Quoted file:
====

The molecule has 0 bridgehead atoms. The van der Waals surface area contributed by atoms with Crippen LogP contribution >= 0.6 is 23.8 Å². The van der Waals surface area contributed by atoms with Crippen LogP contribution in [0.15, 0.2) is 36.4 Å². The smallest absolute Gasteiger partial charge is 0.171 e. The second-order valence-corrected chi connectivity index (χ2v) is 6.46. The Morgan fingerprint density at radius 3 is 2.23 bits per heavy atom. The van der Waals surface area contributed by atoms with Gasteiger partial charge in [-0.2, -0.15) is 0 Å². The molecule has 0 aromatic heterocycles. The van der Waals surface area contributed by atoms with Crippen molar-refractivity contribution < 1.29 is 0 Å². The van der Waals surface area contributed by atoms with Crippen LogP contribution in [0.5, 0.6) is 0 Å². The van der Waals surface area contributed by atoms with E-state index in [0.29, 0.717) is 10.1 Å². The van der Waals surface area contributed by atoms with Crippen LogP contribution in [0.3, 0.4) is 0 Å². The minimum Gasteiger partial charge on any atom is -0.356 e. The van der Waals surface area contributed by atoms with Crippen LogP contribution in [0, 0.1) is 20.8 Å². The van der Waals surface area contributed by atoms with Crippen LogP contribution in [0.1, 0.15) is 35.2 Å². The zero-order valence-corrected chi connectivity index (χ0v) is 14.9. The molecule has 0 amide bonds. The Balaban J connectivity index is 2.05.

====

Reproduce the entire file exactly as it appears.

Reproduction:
The molecule has 0 bridgehead atoms. The van der Waals surface area contributed by atoms with Crippen LogP contribution >= 0.6 is 23.8 Å². The van der Waals surface area contributed by atoms with Crippen LogP contribution in [0.15, 0.2) is 36.4 Å². The smallest absolute Gasteiger partial charge is 0.171 e. The second-order valence-corrected chi connectivity index (χ2v) is 6.46. The Morgan fingerprint density at radius 3 is 2.23 bits per heavy atom. The van der Waals surface area contributed by atoms with Gasteiger partial charge in [-0.2, -0.15) is 0 Å². The molecule has 0 aromatic heterocycles. The van der Waals surface area contributed by atoms with Crippen molar-refractivity contribution < 1.29 is 0 Å². The van der Waals surface area contributed by atoms with Crippen LogP contribution in [0.5, 0.6) is 0 Å². The van der Waals surface area contributed by atoms with E-state index in [0.29, 0.717) is 10.1 Å². The van der Waals surface area contributed by atoms with Crippen LogP contribution in [0.3, 0.4) is 0 Å². The minimum Gasteiger partial charge on any atom is -0.356 e. The van der Waals surface area contributed by atoms with Crippen LogP contribution in [0, 0.1) is 20.8 Å². The van der Waals surface area contributed by atoms with Crippen LogP contribution in [0.1, 0.15) is 35.2 Å². The zero-order valence-corrected chi connectivity index (χ0v) is 14.9. The molecule has 0 amide bonds. The Balaban J connectivity index is 2.05.